The ultimate day out for any bus and train enthusiast (commuters aside) is to hop on the rail service from St Albans to St Pancras, pick up the Piccadilly Line to Covent Garden and spend a couple of hours exploring the wonders of the London Transport Museum housed in a former Victorian flower market in Covent Garden.
Newly reopened after a two year £22 million refurbishment, the museum's interactive galleries tell the story of London's changing transport systems and the people who travelled and worked on them during the last 200 years.
Entering through the dazzling World Cities gallery, you ascend in a lift that time-travels you back to the 19th century. From Victorian omnibuses, trams and the early steam-powered Metropolitan Line, you journey through three fascinating and fun-packed floors charting the development of electric underground trains, the growth of 'Metroland', the popularity contest between buses and trams, the importance of London Transport during two World Wars and the way in which iconic designs of artwork and vehicles have become part of our heritage before returning to the present to contemplate the future of public transport.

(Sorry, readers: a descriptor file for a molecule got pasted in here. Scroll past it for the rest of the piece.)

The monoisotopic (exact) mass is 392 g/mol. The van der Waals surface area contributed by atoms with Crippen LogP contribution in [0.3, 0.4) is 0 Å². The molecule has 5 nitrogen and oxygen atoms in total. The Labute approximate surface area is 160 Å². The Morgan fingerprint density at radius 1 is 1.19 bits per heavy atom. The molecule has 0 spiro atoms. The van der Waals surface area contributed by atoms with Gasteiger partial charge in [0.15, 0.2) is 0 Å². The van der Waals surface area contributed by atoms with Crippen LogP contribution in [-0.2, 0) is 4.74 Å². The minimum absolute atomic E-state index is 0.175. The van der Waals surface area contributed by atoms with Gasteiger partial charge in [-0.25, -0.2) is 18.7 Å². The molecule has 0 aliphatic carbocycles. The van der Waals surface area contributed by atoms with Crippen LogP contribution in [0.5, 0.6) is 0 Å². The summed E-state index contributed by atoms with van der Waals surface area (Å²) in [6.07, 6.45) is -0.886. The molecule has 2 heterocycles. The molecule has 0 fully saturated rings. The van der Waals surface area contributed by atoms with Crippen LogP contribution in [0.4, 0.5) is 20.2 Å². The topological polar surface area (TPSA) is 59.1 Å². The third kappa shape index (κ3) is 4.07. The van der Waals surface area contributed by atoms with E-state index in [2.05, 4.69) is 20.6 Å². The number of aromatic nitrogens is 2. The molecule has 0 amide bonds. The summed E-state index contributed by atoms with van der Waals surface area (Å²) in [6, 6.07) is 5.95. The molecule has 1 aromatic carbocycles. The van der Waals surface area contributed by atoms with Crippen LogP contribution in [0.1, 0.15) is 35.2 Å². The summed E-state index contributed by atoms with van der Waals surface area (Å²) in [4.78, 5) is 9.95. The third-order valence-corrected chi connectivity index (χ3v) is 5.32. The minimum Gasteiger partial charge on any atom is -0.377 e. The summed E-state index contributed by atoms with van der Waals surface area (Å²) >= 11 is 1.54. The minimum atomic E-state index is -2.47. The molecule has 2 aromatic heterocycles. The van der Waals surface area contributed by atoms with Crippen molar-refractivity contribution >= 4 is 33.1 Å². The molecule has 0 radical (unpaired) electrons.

- the innovative design gallery showcasing the much loved maps, signs and posters
- the fascinating details of what the world''s first underground railway entailed
- the unexpected… we encountered a 'fluffer' (track cleaner) – one of the museum's actors that brings exhibits to life
- for adults – all the nostalgia of the wood-panelled tube carriage from the 70s and the routemasters we used to hop on and off before trendy bendy buses arrived
- for children – lots of interactive displays, a gallery trail (with stamps to collect), the chance to dress up and drive a bus or tube train, a compact but fun play area for the under-6's and special activities during school holidays
- free entry for children and reasonable prices (£10 for 2 sandwiches, 2 coffees and a muffin when we visited – although we bought these from the self-service picnic area on the ground floor - the Upper Deck café is table service and more expensive).